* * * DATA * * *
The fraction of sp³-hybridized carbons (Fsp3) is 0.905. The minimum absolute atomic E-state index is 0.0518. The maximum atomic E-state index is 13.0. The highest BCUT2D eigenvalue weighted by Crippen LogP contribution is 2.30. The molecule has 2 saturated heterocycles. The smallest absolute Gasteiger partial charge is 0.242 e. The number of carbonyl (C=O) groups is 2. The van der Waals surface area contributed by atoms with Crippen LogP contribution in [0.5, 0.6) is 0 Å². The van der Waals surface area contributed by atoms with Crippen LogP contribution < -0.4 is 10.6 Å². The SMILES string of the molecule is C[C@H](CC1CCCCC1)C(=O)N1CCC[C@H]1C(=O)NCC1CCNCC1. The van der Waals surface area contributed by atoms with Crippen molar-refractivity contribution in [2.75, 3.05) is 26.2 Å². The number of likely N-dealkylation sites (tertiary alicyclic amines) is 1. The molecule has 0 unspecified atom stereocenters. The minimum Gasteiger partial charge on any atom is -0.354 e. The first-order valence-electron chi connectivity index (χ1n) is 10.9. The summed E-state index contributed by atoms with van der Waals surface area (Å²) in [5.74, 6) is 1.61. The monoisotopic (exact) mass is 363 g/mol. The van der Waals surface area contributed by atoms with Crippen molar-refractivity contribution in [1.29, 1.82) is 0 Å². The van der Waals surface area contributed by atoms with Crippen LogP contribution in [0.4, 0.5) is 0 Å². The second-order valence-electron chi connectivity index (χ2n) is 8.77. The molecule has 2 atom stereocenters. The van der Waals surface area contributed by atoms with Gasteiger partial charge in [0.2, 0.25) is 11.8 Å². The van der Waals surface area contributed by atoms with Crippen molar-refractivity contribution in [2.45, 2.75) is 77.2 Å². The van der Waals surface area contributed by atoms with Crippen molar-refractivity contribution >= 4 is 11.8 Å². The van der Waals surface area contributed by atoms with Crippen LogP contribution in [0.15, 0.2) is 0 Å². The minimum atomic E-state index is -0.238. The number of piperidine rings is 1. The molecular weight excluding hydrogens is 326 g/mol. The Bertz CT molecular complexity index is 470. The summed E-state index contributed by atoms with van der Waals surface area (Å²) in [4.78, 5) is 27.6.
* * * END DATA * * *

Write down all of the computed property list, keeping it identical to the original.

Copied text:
The fraction of sp³-hybridized carbons (Fsp3) is 0.905. The minimum absolute atomic E-state index is 0.0518. The maximum atomic E-state index is 13.0. The highest BCUT2D eigenvalue weighted by Crippen LogP contribution is 2.30. The molecule has 2 saturated heterocycles. The smallest absolute Gasteiger partial charge is 0.242 e. The number of carbonyl (C=O) groups is 2. The van der Waals surface area contributed by atoms with Crippen LogP contribution in [0.5, 0.6) is 0 Å². The van der Waals surface area contributed by atoms with Crippen LogP contribution < -0.4 is 10.6 Å². The SMILES string of the molecule is C[C@H](CC1CCCCC1)C(=O)N1CCC[C@H]1C(=O)NCC1CCNCC1. The van der Waals surface area contributed by atoms with Crippen molar-refractivity contribution in [2.75, 3.05) is 26.2 Å². The number of likely N-dealkylation sites (tertiary alicyclic amines) is 1. The molecule has 0 unspecified atom stereocenters. The minimum Gasteiger partial charge on any atom is -0.354 e. The first-order valence-electron chi connectivity index (χ1n) is 10.9. The summed E-state index contributed by atoms with van der Waals surface area (Å²) in [5.74, 6) is 1.61. The monoisotopic (exact) mass is 363 g/mol. The van der Waals surface area contributed by atoms with Crippen molar-refractivity contribution in [1.29, 1.82) is 0 Å². The van der Waals surface area contributed by atoms with Crippen LogP contribution in [0.4, 0.5) is 0 Å². The second-order valence-electron chi connectivity index (χ2n) is 8.77. The molecule has 2 atom stereocenters. The van der Waals surface area contributed by atoms with Gasteiger partial charge in [0.2, 0.25) is 11.8 Å². The van der Waals surface area contributed by atoms with Crippen molar-refractivity contribution in [2.45, 2.75) is 77.2 Å². The van der Waals surface area contributed by atoms with Crippen molar-refractivity contribution >= 4 is 11.8 Å². The van der Waals surface area contributed by atoms with Crippen LogP contribution in [0.15, 0.2) is 0 Å². The minimum atomic E-state index is -0.238. The number of piperidine rings is 1. The molecular weight excluding hydrogens is 326 g/mol. The Bertz CT molecular complexity index is 470. The summed E-state index contributed by atoms with van der Waals surface area (Å²) in [4.78, 5) is 27.6.